In last week’s article, The Defiant Catholic Child, I wrote that in every large devout Catholic family there is at least one child who is difficult to handle and demands more attention than the other children. In my article, I called this type of child “the defiant Catholic child” and limited my discussion to children who grow up in normal, devout Catholic two-parent homes.
The foundation upon which the United States of America was built consisted of two religions: a secular religion that was based on the beliefs and principles of individualism, self-reliance, freedom, hard work, patriotism, and independence, and a biblical religion that was based on the beliefs and principles of the 10 Commandments, the God of the Old Testament, and the teachings of the Son of God.
After I started my law practice in January 1983, one of my first clients was Donna Schmidt. I had met Donna several years earlier when my mom introduced me to her. I don’t remember where we were introduced, but I do remember that it was at a Catholic religious event. Donna was a year younger than my mom. They had known each other since they were teenagers, when they both attended the same high school — the Academy of Our Lady, in Peoria, Illinois.
When I was 12 years old (1969), I experienced two events that changed the course of my life: I got my own paper route, and my mom drove me to the bank and opened a checking account in my name. The reason she opened the account was because she didn’t want the job of writing a check every week to the company that owned the newspaper, the Peoria Journal Star. When we got home from the bank, she taught me how to write checks. When the first bank statement arrived in the mail, she taught me how to reconcile the account.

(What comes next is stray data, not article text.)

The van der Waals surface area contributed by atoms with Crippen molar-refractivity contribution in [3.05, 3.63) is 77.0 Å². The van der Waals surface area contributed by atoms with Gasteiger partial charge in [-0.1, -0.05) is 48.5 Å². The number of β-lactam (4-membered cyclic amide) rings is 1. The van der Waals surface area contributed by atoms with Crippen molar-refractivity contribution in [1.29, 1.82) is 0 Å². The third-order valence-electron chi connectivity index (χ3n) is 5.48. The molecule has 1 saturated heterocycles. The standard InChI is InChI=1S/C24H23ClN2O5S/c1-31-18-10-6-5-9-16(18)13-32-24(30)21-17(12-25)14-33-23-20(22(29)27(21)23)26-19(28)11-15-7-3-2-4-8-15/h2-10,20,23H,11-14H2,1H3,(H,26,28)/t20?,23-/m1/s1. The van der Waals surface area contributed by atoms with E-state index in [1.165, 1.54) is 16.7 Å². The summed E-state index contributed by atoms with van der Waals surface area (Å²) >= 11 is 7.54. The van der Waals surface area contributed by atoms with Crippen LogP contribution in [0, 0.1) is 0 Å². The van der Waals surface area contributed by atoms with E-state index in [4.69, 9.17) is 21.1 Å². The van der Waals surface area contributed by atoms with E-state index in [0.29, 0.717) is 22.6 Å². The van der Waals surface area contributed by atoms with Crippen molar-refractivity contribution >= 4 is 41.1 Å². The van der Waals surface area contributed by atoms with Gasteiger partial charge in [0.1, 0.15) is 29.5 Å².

Her name is Melissa Viviane Jefferson. Have you ever heard of her? Me neither. The first time I was aware that she existed was last week when I saw a headline on a news website that said she had made an announcement that she was quitting Twitter. Apparently, several people on Twitter had posted cruel comments and memes about her size and weight.
I recently listened to an interview of a business consultant who said that he blames Thomas Jefferson for many of the problems in the United States, because Jefferson was the one who came up with the phrase in the Declaration of Independence that we have the right to “life, liberty, and the pursuit of happiness.” The consultant said that he had no problem with the life and liberty part of the phrase, but that Jefferson’s use of the words “pursuit of happiness” was a mistake.